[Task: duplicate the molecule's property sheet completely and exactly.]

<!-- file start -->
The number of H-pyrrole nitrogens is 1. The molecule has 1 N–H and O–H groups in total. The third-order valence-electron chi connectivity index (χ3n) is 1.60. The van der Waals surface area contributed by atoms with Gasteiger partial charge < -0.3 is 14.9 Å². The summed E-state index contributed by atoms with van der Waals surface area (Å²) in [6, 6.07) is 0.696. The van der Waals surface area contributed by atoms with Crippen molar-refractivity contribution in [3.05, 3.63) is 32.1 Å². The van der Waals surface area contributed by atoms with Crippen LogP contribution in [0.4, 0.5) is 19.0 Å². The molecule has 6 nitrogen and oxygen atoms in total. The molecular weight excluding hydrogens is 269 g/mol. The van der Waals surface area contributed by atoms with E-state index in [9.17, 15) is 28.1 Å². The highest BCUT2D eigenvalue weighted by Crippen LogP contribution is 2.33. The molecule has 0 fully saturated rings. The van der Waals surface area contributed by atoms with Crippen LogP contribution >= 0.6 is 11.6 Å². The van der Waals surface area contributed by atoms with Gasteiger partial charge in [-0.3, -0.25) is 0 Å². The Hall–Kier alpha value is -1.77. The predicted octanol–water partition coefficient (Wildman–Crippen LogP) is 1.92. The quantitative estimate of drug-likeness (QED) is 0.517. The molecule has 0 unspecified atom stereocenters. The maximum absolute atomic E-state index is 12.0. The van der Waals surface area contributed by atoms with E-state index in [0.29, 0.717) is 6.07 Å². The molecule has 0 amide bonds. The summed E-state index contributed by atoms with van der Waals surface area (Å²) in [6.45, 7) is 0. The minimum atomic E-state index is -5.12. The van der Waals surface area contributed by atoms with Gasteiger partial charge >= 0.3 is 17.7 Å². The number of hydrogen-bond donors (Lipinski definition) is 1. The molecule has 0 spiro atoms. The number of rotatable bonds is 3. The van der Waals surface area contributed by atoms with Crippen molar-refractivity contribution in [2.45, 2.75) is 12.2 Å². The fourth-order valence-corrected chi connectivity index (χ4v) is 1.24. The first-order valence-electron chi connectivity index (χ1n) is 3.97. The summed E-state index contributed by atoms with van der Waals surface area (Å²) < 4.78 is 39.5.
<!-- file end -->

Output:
The number of H-pyrrole nitrogens is 1. The molecule has 1 N–H and O–H groups in total. The third-order valence-electron chi connectivity index (χ3n) is 1.60. The van der Waals surface area contributed by atoms with Gasteiger partial charge < -0.3 is 14.9 Å². The summed E-state index contributed by atoms with van der Waals surface area (Å²) in [6, 6.07) is 0.696. The van der Waals surface area contributed by atoms with Crippen molar-refractivity contribution in [3.05, 3.63) is 32.1 Å². The van der Waals surface area contributed by atoms with Crippen LogP contribution in [0.4, 0.5) is 19.0 Å². The molecule has 6 nitrogen and oxygen atoms in total. The molecular weight excluding hydrogens is 269 g/mol. The van der Waals surface area contributed by atoms with E-state index in [9.17, 15) is 28.1 Å². The highest BCUT2D eigenvalue weighted by Crippen LogP contribution is 2.33. The molecule has 0 fully saturated rings. The van der Waals surface area contributed by atoms with Crippen LogP contribution >= 0.6 is 11.6 Å². The van der Waals surface area contributed by atoms with Gasteiger partial charge in [-0.3, -0.25) is 0 Å². The Hall–Kier alpha value is -1.77. The predicted octanol–water partition coefficient (Wildman–Crippen LogP) is 1.92. The quantitative estimate of drug-likeness (QED) is 0.517. The molecule has 0 unspecified atom stereocenters. The maximum absolute atomic E-state index is 12.0. The van der Waals surface area contributed by atoms with E-state index in [0.29, 0.717) is 6.07 Å². The molecule has 0 amide bonds. The summed E-state index contributed by atoms with van der Waals surface area (Å²) in [6.45, 7) is 0. The minimum atomic E-state index is -5.12. The van der Waals surface area contributed by atoms with Gasteiger partial charge >= 0.3 is 17.7 Å². The number of hydrogen-bond donors (Lipinski definition) is 1. The molecule has 0 spiro atoms. The number of rotatable bonds is 3. The van der Waals surface area contributed by atoms with Crippen molar-refractivity contribution in [2.45, 2.75) is 12.2 Å². The fourth-order valence-corrected chi connectivity index (χ4v) is 1.24. The first-order valence-electron chi connectivity index (χ1n) is 3.97. The summed E-state index contributed by atoms with van der Waals surface area (Å²) < 4.78 is 39.5.